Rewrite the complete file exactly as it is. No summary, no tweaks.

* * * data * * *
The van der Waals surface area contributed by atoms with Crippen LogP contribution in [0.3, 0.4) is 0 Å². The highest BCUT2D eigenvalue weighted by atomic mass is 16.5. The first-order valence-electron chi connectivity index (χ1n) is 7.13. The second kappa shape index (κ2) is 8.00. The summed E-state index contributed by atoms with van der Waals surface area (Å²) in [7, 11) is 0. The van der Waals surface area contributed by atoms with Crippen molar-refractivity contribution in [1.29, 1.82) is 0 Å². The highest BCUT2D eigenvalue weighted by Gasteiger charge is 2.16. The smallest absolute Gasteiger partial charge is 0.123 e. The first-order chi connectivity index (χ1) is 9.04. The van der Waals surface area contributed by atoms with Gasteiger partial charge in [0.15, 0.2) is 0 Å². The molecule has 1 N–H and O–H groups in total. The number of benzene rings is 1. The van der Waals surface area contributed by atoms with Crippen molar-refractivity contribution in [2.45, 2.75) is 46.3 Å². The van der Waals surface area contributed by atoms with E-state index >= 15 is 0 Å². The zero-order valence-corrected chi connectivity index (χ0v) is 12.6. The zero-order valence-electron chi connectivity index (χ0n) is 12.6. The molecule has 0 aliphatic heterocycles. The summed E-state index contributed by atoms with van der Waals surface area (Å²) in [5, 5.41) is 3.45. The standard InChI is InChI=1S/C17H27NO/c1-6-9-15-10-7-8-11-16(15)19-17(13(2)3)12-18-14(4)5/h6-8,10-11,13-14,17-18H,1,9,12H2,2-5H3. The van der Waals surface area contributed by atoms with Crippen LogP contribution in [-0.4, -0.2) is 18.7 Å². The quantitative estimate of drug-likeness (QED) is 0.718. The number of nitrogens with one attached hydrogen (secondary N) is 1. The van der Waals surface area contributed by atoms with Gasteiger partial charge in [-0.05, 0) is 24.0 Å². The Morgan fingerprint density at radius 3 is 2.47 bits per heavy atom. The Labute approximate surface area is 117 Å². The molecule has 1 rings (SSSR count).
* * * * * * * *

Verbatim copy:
The van der Waals surface area contributed by atoms with Crippen LogP contribution in [0.3, 0.4) is 0 Å². The highest BCUT2D eigenvalue weighted by atomic mass is 16.5. The first-order valence-electron chi connectivity index (χ1n) is 7.13. The second kappa shape index (κ2) is 8.00. The summed E-state index contributed by atoms with van der Waals surface area (Å²) in [7, 11) is 0. The van der Waals surface area contributed by atoms with Crippen molar-refractivity contribution in [1.29, 1.82) is 0 Å². The highest BCUT2D eigenvalue weighted by Gasteiger charge is 2.16. The smallest absolute Gasteiger partial charge is 0.123 e. The first-order chi connectivity index (χ1) is 9.04. The van der Waals surface area contributed by atoms with Gasteiger partial charge in [0.15, 0.2) is 0 Å². The molecule has 1 N–H and O–H groups in total. The number of benzene rings is 1. The van der Waals surface area contributed by atoms with Crippen molar-refractivity contribution in [2.45, 2.75) is 46.3 Å². The van der Waals surface area contributed by atoms with E-state index >= 15 is 0 Å². The zero-order valence-corrected chi connectivity index (χ0v) is 12.6. The zero-order valence-electron chi connectivity index (χ0n) is 12.6. The molecule has 0 aliphatic heterocycles. The summed E-state index contributed by atoms with van der Waals surface area (Å²) in [5, 5.41) is 3.45. The standard InChI is InChI=1S/C17H27NO/c1-6-9-15-10-7-8-11-16(15)19-17(13(2)3)12-18-14(4)5/h6-8,10-11,13-14,17-18H,1,9,12H2,2-5H3. The van der Waals surface area contributed by atoms with Crippen LogP contribution in [-0.4, -0.2) is 18.7 Å². The quantitative estimate of drug-likeness (QED) is 0.718. The number of nitrogens with one attached hydrogen (secondary N) is 1. The van der Waals surface area contributed by atoms with Gasteiger partial charge in [-0.05, 0) is 24.0 Å². The Morgan fingerprint density at radius 3 is 2.47 bits per heavy atom. The Labute approximate surface area is 117 Å². The molecule has 1 rings (SSSR count).